DÉJÀ VU - Q&A with Paula Patton
In Denzel Washington's latest film, the intriguing action thriller DÉJÀ VU, the superstar actor plays agent Doug Carlin (Denzel Washington) of the U.S. Bureau of Alcohol, Tobacco and Firearms. Brought in to recover evidence after a bomb explodes on a New Orleans ferry, Carlin finds himself making a puzzling emotional connection with one of the victims, Claire Kuchever, whose past holds the key to catching the perpetrator of the crime. By tapping into a secret government project investigating the time-bending potential of quantum physics, agent Carlin falls in love with a woman who's already dead and gets the one-off chance to save her by preventing a crime that has already happened. Newcomer Paula Patton plays the object of Carlin's fascination in producer Jerry Bruckheimer's and director Tony Scott's unique love story in reverse. "She came in, she read and I believed her," Scott says of the strikingly beautiful Patton, a film school graduate and former documentary maker. "Hers was a difficult part to cast, but Paula is so vivacious and exuberant. She's very easy to fall in love with on screen." The actress talked to us about taking the fast track to stardom during a whirlwind press tour for the new film.
You're pretty much a newcomer to films. How did it feel to get cast in a big film like DÉJÀ VU?
It wasn't too long ago I was happy getting a commercial and here I am in a movie with Denzel Washington! It was incredible. I had to pinch myself every time I came to set.
Did you have to go through a long audition process to get this part?
Yes, I read for Tony Scott quite a few times and then I read with Denzel, which was very nerve-wracking. The first day that audition was supposed to happen they called and said no, it's going to be tomorrow. I was like "No, I can't live another day". I remember trying to pump myself up just to get in the room with Denzel because I'm just this nobody actress coming in there and he's won two Oscars. Then when I got home it seemed like he was in every movie on television.
However nerve-wracking, you and Denzel obviously had that mysterious thing called chemistry. Did you realize that right from the start?
No, and it doesn't seem to be one of those things that you can make happen. You just feel lucky when you've got it and people say, "Hey, it looks like you guys have a lot of chemistry". I think it really helped that I like Denzel so much as a person.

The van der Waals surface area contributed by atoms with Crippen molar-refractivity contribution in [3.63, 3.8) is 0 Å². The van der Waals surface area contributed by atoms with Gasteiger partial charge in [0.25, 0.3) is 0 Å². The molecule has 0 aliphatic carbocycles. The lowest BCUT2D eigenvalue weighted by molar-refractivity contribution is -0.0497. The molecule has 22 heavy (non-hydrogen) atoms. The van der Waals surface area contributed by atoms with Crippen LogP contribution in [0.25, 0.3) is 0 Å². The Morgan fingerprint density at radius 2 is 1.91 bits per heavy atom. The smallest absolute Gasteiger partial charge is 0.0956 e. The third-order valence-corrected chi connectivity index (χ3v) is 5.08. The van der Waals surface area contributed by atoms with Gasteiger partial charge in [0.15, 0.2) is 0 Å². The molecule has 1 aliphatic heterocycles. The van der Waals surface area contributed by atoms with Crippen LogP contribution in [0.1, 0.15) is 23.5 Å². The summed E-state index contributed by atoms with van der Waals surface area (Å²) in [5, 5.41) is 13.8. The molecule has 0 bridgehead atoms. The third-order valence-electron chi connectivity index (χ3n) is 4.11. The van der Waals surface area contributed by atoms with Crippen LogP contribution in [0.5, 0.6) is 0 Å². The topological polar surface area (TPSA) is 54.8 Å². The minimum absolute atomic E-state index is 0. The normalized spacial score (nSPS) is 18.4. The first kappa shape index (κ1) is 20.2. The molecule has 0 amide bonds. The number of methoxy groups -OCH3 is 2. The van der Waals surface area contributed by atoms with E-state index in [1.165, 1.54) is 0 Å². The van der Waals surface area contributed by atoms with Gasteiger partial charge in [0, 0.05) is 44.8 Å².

You also play a lot of scenes in DÉJÀ VU with Jim Caviezel, who was Jesus in THE PASSION OF THE CHRIST, and plays a terrorist here. He's always so intense on screen. Is he like that in real life?
When he's in character he's in character and he's definitely an intense dude. Those eyes are so steely and it makes acting with him so easy because you're scared of him. He really frightened me sometimes. I'd go, "Oh no, he's in character," and walk away from the catering truck [laughs].
At one point there is a close-up you, seemingly dead, in an autopsy room. How do you keep from blinking?
A lot of people ask me that [laughs], but it really wasn't that difficult. You just try to focus as much as possible and take a deep breath beforehand and stare at one point in the wall, and that's what I did. Even Denzel told me I had great concentration. Maybe it's my best work in the film!
There's also a scene where you are trapped in a car underwater. Was that really you?
Yes, and it was scary. I'm not much of a swimmer - mostly doggy paddle - and there I am in the biggest tank that exists in America: it's 50 feet by 50 feet, there are boats on it, and you feel like you're in the ocean. Not only that, they have to put weights on your body to get you to go down deep in the water. I had to do scuba training beforehand, so I had 45 minutes at the shallow end of the Hilton pool in New Orleans, which perhaps wasn't enough. On the first take I forgot that you mustn't breathe through your nose. All of a sudden you see these Navy Seal type guys swarm at you to help bring you up back to the surface. I thought I was going to die for sure.
The film shot in New Orleans a few months after Hurricane Katrina. How would you describe that experience?
It's really hard. You drive for blocks and blocks and blocks and suddenly you've driven fifteen miles and all you have seen is flattened-out neighborhoods. You see water level marks that hit the top of homes and the numbers on the doors telling you how many people died in each house. I felt numb at first and then I started to cry because you begin to think about all those lives lost.
It must have put a different perspective on the process of making a film?
You suddenly realize that nothing we have is permanent. Our jobs, failures, successes, our house, our clothes, all of that can be gone in a moment. But the people in New Orleans still had such a strong spirit and a real optimism. So many said, "I've lost everything but I'm happy to be alive still and I've got my family and we're going to keep on going.
DÉJÀ VU imagines the possibility of literally changing the past. What's your take on that?
I really like the fact that the time travel thing in the film involves going back just four days and not hundreds of years in the past or the future. There's a documentary that I saw about quantum physics a while ago and it made the case that time is not something fixed, but something much more mysterious than that. So I was the kooky girl that thought all these things in the script might be possible anyway. Apparently we only use ten percent of our brain, so imagine what the other ninety percent could be up to.
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